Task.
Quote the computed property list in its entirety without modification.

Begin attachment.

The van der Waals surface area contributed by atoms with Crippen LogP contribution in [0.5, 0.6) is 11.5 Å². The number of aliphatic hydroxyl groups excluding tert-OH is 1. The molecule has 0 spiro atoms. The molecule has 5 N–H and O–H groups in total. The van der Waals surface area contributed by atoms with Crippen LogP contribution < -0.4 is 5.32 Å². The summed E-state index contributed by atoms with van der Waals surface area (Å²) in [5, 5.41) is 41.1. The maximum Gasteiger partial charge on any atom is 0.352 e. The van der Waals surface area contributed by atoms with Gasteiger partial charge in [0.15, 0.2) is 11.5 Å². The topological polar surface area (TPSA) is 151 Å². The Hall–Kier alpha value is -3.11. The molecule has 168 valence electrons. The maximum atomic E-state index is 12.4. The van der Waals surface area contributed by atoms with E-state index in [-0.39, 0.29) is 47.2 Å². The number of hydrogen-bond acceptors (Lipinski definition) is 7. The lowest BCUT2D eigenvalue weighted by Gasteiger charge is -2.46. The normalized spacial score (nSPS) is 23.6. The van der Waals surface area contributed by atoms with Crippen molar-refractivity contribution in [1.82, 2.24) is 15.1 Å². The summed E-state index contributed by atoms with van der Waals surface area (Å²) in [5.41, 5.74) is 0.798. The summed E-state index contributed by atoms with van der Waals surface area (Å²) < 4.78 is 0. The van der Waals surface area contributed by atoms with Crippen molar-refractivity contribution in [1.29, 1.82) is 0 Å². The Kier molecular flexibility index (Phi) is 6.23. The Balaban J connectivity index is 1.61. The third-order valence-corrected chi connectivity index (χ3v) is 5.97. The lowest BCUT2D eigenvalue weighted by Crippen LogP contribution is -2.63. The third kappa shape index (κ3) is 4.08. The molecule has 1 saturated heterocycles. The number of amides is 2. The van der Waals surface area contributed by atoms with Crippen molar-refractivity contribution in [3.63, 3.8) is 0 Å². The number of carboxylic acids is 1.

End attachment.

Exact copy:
The van der Waals surface area contributed by atoms with Crippen LogP contribution in [0.5, 0.6) is 11.5 Å². The number of aliphatic hydroxyl groups excluding tert-OH is 1. The molecule has 0 spiro atoms. The molecule has 5 N–H and O–H groups in total. The van der Waals surface area contributed by atoms with Crippen LogP contribution < -0.4 is 5.32 Å². The summed E-state index contributed by atoms with van der Waals surface area (Å²) in [5, 5.41) is 41.1. The maximum Gasteiger partial charge on any atom is 0.352 e. The van der Waals surface area contributed by atoms with Gasteiger partial charge in [0.15, 0.2) is 11.5 Å². The topological polar surface area (TPSA) is 151 Å². The Hall–Kier alpha value is -3.11. The molecule has 168 valence electrons. The maximum atomic E-state index is 12.4. The van der Waals surface area contributed by atoms with E-state index in [-0.39, 0.29) is 47.2 Å². The number of hydrogen-bond acceptors (Lipinski definition) is 7. The lowest BCUT2D eigenvalue weighted by Gasteiger charge is -2.46. The normalized spacial score (nSPS) is 23.6. The van der Waals surface area contributed by atoms with Crippen molar-refractivity contribution in [1.82, 2.24) is 15.1 Å². The summed E-state index contributed by atoms with van der Waals surface area (Å²) in [5.41, 5.74) is 0.798. The summed E-state index contributed by atoms with van der Waals surface area (Å²) < 4.78 is 0. The van der Waals surface area contributed by atoms with Crippen molar-refractivity contribution in [1.29, 1.82) is 0 Å². The Kier molecular flexibility index (Phi) is 6.23. The Balaban J connectivity index is 1.61. The third-order valence-corrected chi connectivity index (χ3v) is 5.97. The lowest BCUT2D eigenvalue weighted by Crippen LogP contribution is -2.63. The third kappa shape index (κ3) is 4.08. The molecule has 1 saturated heterocycles. The number of amides is 2. The van der Waals surface area contributed by atoms with Crippen molar-refractivity contribution in [3.63, 3.8) is 0 Å². The number of carboxylic acids is 1.